10 Principles for Corporate Rebels

The pres­sure for change is grow­ing in the enter­pris­es. Orga­ni­za­tion­al ambidex­ter­i­ty is in high demand: exploit­ing the estab­lished while explor­ing the unknown. But how does the new come into the com­pa­ny? And how is it then received there? The usu­al tay­loris­tic hier­ar­chi­cal struc­ture and way of work­ing is focused on the effi­cient exploita­tion of exist­ing busi­ness mod­els and prod­ucts. The tru­ly new, which is not only an incre­men­tal improve­ment of what already exists, and which there­fore poten­tial­ly car­ries the seeds for the suc­cess of tomor­row or the day after tomor­row, unfor­tu­nate­ly does not thrive in such a con­text very well: Nei­ther the new busi­ness mod­el or prod­uct, which appears insignif­i­cant in com­par­i­son to the cash-cows, nor inno­v­a­tive ways of orga­ni­za­tion, lead­er­ship and coop­er­a­tion, which always appear dis­turb­ing at first.

While it’s true that every com­pa­ny needs an entre­pre­neur to get it under way, healthy growth requires a smat­ter­ing of intrapre­neurs who dri­ve new projects and explore new and unex­pect­ed direc­tions for busi­ness development.
Richard Bran­son

Any employ­ee who nev­er­the­less aims to meet the eas­i­ly for­mu­lat­ed demands of entre­pre­neur­ial think­ing and action will auto­mat­i­cal­ly annoy the sys­tem. And that’s a good thing, because change needs dis­tur­bance. On the one hand, through cor­po­rate jesters who reg­u­lar­ly hold up the mir­ror to the mighty ones, encour­age them to pause and reflect, and thus indi­rect­ly effect changes, cor­po­rate rebels fight active­ly in the under­ground for the new. In line with the idea of ambidex­ter­i­ty and sus­tain­abil­i­ty, both “roles” ful­fill an impor­tant func­tion, even though both of them hard­ly ever appear any­where explicitly.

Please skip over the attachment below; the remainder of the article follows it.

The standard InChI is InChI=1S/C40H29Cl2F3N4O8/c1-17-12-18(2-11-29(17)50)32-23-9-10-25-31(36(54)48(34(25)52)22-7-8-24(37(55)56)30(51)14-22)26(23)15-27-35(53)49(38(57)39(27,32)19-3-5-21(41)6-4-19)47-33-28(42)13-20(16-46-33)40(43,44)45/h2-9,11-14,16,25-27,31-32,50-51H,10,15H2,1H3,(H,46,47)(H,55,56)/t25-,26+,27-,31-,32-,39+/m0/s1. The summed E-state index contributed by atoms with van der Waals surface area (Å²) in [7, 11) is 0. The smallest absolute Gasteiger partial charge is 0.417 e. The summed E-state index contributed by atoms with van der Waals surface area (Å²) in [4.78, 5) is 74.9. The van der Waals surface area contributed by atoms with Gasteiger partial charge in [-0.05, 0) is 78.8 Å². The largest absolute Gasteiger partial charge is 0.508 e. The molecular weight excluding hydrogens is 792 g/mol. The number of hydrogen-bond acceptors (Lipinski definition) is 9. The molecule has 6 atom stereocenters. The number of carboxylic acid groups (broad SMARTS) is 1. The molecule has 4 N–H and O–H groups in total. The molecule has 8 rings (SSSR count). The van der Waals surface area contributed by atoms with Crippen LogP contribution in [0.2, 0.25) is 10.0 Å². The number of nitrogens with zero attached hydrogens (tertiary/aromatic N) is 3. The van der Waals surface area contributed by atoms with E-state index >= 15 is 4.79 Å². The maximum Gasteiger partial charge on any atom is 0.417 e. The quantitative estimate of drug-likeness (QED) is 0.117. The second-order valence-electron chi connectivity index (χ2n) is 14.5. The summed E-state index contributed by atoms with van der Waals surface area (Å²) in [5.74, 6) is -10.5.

Already in 1986 (!) Gif­ford Pin­chot III in his book “Intrapre­neur­ing: Why You Don’t Have to Leave the Cor­po­ra­tion to Become an Entre­pre­neur” (Ama­zon Affil­i­ate Link) put for­ward 10 com­mand­ments for intrapre­neurs, to which he lat­er added six more. Based on these com­mand­ments of Gif­ford Pin­chot and enriched with a pinch of work­ing out cloud and effec­tu­a­tion, I believe the fol­low­ing ten prin­ci­ples are a good basis for con­struc­tive rebel­lious­ness. What do you think of it?

  1. Be brave — be rad­i­cal. Come to work every day will­ing to be fired.
  2. Have a great vision and clear prin­ci­ples that guide you.
  3. Focus on the next action you can take here and now, inde­pen­dent­ly of your job descrip­tion, to get clos­er to your vision.
  4. Find some allies, build a net­work and become a movement.
  5. Bypass­es rules and reg­u­la­tions to achieve your pur­pose, but nev­er as an end in itself.
  6. Work under­ground for as long as pos­si­ble — too much vis­i­bil­i­ty too ear­ly awak­ens the orga­ni­za­tion’s immune system.
  7. Be grate­ful for support.
  8. Learn from resis­tance and defeat.
  9. Be per­sis­tent in your efforts and mod­est in the expec­ta­tion of suc­cess. (Götz W. Werner)
  10. Always act for the ben­e­fit of the orga­ni­za­tion and its customers.

First they ignore you, then they laugh at you, then they fight you, then you win.
Mahat­ma Gand­hi (attrib­uted)

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